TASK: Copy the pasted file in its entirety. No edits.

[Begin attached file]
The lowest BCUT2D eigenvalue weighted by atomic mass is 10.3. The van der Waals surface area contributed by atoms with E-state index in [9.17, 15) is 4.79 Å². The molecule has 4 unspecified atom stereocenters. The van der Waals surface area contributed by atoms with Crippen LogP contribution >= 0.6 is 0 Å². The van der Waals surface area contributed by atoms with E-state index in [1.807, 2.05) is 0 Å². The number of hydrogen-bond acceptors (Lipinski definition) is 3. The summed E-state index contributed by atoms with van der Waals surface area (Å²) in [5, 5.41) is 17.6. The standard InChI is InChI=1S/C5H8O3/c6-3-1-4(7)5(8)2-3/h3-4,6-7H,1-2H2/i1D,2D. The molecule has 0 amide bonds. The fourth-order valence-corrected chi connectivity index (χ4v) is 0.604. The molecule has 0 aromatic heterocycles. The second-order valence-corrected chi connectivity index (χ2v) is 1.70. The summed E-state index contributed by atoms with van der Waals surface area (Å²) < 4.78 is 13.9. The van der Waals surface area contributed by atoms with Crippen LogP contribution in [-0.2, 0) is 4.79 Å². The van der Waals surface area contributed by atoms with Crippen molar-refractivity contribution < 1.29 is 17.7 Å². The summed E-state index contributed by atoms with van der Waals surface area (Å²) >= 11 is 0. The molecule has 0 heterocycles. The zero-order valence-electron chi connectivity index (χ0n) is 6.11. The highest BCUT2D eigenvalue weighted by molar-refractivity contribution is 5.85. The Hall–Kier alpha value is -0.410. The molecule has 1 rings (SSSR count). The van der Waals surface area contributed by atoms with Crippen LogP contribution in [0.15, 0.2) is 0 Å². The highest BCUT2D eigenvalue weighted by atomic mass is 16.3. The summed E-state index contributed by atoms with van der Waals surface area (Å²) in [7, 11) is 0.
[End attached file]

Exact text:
The lowest BCUT2D eigenvalue weighted by atomic mass is 10.3. The van der Waals surface area contributed by atoms with E-state index in [9.17, 15) is 4.79 Å². The molecule has 4 unspecified atom stereocenters. The van der Waals surface area contributed by atoms with Crippen LogP contribution >= 0.6 is 0 Å². The van der Waals surface area contributed by atoms with E-state index in [1.807, 2.05) is 0 Å². The number of hydrogen-bond acceptors (Lipinski definition) is 3. The summed E-state index contributed by atoms with van der Waals surface area (Å²) in [5, 5.41) is 17.6. The standard InChI is InChI=1S/C5H8O3/c6-3-1-4(7)5(8)2-3/h3-4,6-7H,1-2H2/i1D,2D. The molecule has 0 amide bonds. The fourth-order valence-corrected chi connectivity index (χ4v) is 0.604. The molecule has 0 aromatic heterocycles. The second-order valence-corrected chi connectivity index (χ2v) is 1.70. The summed E-state index contributed by atoms with van der Waals surface area (Å²) < 4.78 is 13.9. The van der Waals surface area contributed by atoms with Crippen LogP contribution in [-0.2, 0) is 4.79 Å². The van der Waals surface area contributed by atoms with Crippen molar-refractivity contribution < 1.29 is 17.7 Å². The summed E-state index contributed by atoms with van der Waals surface area (Å²) >= 11 is 0. The molecule has 0 heterocycles. The zero-order valence-electron chi connectivity index (χ0n) is 6.11. The highest BCUT2D eigenvalue weighted by molar-refractivity contribution is 5.85. The Hall–Kier alpha value is -0.410. The molecule has 1 rings (SSSR count). The van der Waals surface area contributed by atoms with Crippen LogP contribution in [0.15, 0.2) is 0 Å². The highest BCUT2D eigenvalue weighted by atomic mass is 16.3. The summed E-state index contributed by atoms with van der Waals surface area (Å²) in [7, 11) is 0.